Reporting of adverse drug reaction crucial
A 15-year-old boy died in 2005 following intake of Levofloxacin that is prescribed to treat bacterial infections. He had suffered severe forms of adverse drug reaction, but it was too late by the time it was diagnosed.
This was the first case of adverse drug reaction reported in the country. The second similar fatal case was reported three years later of a 40-year-old female.
These two cases might be the extreme outcome of medical drugs, but to experience side effects that are unknown of a drug even after it gets licenced and authorised is not unexpected -- not to the healthcare providers and manufacturers. That is why reporting of adverse drug reaction is crucial to ensuring medicine safety.
Unfortunately, all stakeholders -- doctors, nurses, pharmacists and others in the pharmaceuticals industry -- lack awareness and commitment to reporting any unwanted drug reaction when they come across it, said experts at the 4th Samson H Chowdhury Memorial Conference on “Bangladesh Pharmaceuticals Industry and Current Issues” at a city hotel in the capital yesterday.
The event was organised by Square Pharmaceuticals, the market leader, to commemorate Samson Chowdury, who founded the group.
While giving a presentation on adverse drug reaction (ADR) reporting, Prof Sayedur Rahman of pharmacology department at Bangabandhu Sheikh Mujib Medical University said medicines are meant to heal diseases, but they themselves have negative impacts on health. So, benefits are weighed up against the risks while prescribing a drug.
Racial, genetic and environmental factors influence the pattern to a great extent, the BSMMU pharmacologist said. Pre-marketing studies and trials reveal only half of the risks involved since drugs are tested at the time on a limited number of people. The potential of remaining risks could be learned in the next 15 years through ADR reporting.
Science and activities relating to detection, assessment, understanding and prevention of adverse effects and any other drug-related problems are called pharmacovigilance.
Pharmacovigilance has been well discussed since the Directorate General of Drug Administration drew the National Guideline on the Pharmacovigilance System in Bangladesh in 2013 with the help of the USAID. The health and family welfare ministry set up the National Pharmacovigilance Centre at the DGDA and formed an Advisory Drug Reaction Advisory Committee to assess reports and recommend regulatory decisions and actions to ensure medicine safety.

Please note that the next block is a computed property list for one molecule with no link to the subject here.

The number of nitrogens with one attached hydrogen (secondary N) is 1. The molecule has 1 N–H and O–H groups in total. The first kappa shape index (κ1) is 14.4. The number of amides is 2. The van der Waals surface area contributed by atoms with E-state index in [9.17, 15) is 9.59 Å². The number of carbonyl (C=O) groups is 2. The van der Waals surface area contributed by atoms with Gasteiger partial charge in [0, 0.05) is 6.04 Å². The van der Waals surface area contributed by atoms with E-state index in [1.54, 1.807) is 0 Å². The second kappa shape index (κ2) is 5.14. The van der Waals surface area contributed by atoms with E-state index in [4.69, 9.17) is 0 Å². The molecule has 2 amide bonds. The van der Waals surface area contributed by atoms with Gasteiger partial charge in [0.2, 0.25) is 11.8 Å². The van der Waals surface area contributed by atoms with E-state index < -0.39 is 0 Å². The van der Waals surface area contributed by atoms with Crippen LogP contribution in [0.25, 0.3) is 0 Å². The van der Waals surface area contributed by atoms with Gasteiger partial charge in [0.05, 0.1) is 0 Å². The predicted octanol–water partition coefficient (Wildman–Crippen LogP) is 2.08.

To enter the global scenario, Bangladesh also became the 120th member of the World Health Organization's International Drug Monitoring Center in December 2014.
But the results of all these are not very promising.
Referring to a survey, Sayedur said a good number of doctors comprising 65 percent were aware that adverse drug reaction could be reported. However, only 8 percent saw the reporting form. The number of positive respondents dips further to 4 percent when asked about how to report a case. It was shocking to learn that none of them was trained to submit an ADR reporting form.
Underreporting of such reactions can have severe impacts on public health as globally one in seven hospital in-patients experience adverse drug reaction, Sayedur said, adding, deaths of hospital in-patients due to such occurrences are 0.24-2.9 percent. In the USA, the fourth major cause of deaths is ADR.
At the outdoor of Dhaka Medical College Hospital, 11.9 percent patients were diagnosed with ADR. At selected outdoor at BSMMU, 3.75 percent patients were seen to have encountered such reactions, Sayedur informed.
The ADR also has a toll on the health economy. According to an estimate in 2000 in the USA, economic impacts of ADR exceeded $177 billion.
Bangladesh does not have any such studies.
Reporting of any reactions may lead to changing in the dosage, packaging or labelling or withdrawal of a product from the market in the interests of public health.
The pharmaceuticals industry should come forward to encourage the practice of ADR reporting as that would help boost their credibility, which is necessary when they look forward to expanding their market outside the country, experts said at the programme.
By not reporting adverse impacts of drugs, Sayedur said, “We are not participating in the global knowledge-building process.”
Confirmation of an ADR is not necessary, he said, adding that “just report” whenever untoward consequences are noticed following intake of medicine.